7. Carson Palmer, QB $174.1 million

It’s not all pomp and circumstance when you take big money to play for the NFL. Consider Carson Palmer, who had a near devastating career injury in 2006. It was originally thought that his injuries were much less. After a thorough assessment by his doctor, it was determined that the damage from the anterior cruciate and medial collateral ligaments also included a dislocated patella… among other damage. As such, it was doubtful whether or not he would return. The surgery involved reconstructing his Achilles tendon by replacing it with one from a 44-year-old woman previously killed by a drunk driver two years before. Palmer persevered, underwent rehab and applied himself to be fully present during the 2006 season. His determination was part vengeance. He is quoted as saying, “I hate the Steelers more than I hate UCLA.” They were responsible for his injury so that’s understandable. To cap off career retirement, he was given a one year deal with Arizona which fetched $24.35 million. However, we see history repeat itself again. A broken arm put him out for most of the season and the team says it’s doubtful he will play again. However, true to form Carson says he feels, “pretty good,” about returning. It’s doubtful he will retire yet. He already tried that once in 2010 and failed miserably.

6. Philip Rivers, QB $187.9 million

Philip is perhaps best known for his four year $83.25 million contract extension deal with San Diego. The 2015 contract included a $22.5 million signing bonus and $15 million base salary. Exclusive to the deal is a rare no-trade clause. This is particularly interesting because San Diego is the only franchise Rivers has ever played for as a pro. It seems that the Chargers are serious about keeping him on board. His ratings may justify the move. He is considered to have the ninth best all-time passing rating among NFL quarterbacks with those who have at least 1500 passing attempts. He’s ranked fourth in all-time consecutive starts by a quarterback and currently serves as the active Iron Man for that NFL title. Philip was the firecracker that followed Drew Brees, taking the Chargers to a 14–2 season as a starter. He helped them win the first playoff game since ’94 and eventually led them to a 2007 AFC championship game. Rivers is a seven-time pro bowl player and received the title of NFL Comeback Player of the Year for 2013. The next time you wonder what good thing can come from Alabama, remember his name. This Decatur kid has stacked up almost $190 million and doesn’t have a banjo on his knee.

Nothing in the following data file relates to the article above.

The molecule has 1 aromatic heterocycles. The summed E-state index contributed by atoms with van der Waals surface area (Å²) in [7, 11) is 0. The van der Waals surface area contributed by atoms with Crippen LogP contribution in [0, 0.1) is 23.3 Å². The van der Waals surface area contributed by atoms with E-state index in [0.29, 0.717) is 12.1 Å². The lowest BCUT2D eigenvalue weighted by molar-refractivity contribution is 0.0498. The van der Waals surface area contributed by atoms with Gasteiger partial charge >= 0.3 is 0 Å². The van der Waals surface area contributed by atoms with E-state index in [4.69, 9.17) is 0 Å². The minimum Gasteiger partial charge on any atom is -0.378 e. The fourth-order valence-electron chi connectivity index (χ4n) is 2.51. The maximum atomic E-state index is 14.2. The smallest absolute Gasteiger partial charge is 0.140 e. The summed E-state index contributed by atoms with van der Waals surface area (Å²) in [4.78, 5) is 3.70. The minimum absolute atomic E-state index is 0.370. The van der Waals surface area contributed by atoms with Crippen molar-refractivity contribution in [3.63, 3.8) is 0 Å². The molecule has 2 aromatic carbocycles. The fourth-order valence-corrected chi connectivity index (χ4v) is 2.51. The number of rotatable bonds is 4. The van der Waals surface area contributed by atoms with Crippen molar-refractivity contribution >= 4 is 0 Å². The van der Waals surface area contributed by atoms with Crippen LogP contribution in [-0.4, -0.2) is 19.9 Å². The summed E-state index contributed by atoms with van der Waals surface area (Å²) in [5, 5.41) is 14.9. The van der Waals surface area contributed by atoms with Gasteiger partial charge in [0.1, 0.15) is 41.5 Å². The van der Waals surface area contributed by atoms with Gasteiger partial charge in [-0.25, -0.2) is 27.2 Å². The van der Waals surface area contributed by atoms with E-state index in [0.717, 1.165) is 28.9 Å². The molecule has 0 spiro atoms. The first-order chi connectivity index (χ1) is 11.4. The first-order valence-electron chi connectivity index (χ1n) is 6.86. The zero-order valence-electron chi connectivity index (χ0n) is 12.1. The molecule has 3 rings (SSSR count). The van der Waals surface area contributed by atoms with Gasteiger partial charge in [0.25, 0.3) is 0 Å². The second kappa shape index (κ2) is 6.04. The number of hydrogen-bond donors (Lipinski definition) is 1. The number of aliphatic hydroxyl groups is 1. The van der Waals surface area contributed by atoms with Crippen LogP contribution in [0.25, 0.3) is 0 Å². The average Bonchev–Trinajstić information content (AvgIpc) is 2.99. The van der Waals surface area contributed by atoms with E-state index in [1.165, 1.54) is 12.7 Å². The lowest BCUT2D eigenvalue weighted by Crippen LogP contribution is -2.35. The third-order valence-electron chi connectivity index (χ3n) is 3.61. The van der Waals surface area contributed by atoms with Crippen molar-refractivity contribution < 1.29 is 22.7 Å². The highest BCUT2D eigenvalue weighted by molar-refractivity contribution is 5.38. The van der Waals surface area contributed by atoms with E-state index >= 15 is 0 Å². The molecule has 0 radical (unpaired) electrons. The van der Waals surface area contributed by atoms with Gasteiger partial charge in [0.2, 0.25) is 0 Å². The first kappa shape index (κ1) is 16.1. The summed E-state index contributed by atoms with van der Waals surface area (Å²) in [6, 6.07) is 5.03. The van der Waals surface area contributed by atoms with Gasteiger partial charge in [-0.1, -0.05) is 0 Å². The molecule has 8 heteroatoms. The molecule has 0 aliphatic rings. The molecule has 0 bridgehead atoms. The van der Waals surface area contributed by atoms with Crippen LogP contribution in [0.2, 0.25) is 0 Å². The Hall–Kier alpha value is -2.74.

5. Tom Brady, QB $197.2 million

Super Bowls are a double edged sword, particularly if you’re Tom Brady. Another win likely means another contract negotiation, which means pricing value against the teams pocketbook. Brady certainly has a solid reputation, and so does his off-season negotiation. Yet, the key to Brady’s $200 million lifetime contract deals lie in the fact he essentially plays himself at a discount. That’s right, for the past 10 years his willingness to accept lower salary fees gives the Patriots leeway to build a very competitive roster around their Hall of Famer quarterback. Salary-cap freedom is everything for team success. And it seems to be working, too. The Patriots have defied expectations and are the bane of many, because it’s just not supposed to be this way. Unusual untimely injuries, salary-cap limitations and peak performance windows have given the NFL the moniker not for long. However, if you take a cue from Tom Brady you can not only beat the odds, but make a lot of money and leave a legacy behind you.

4. Drew Brees, QB $194.7 million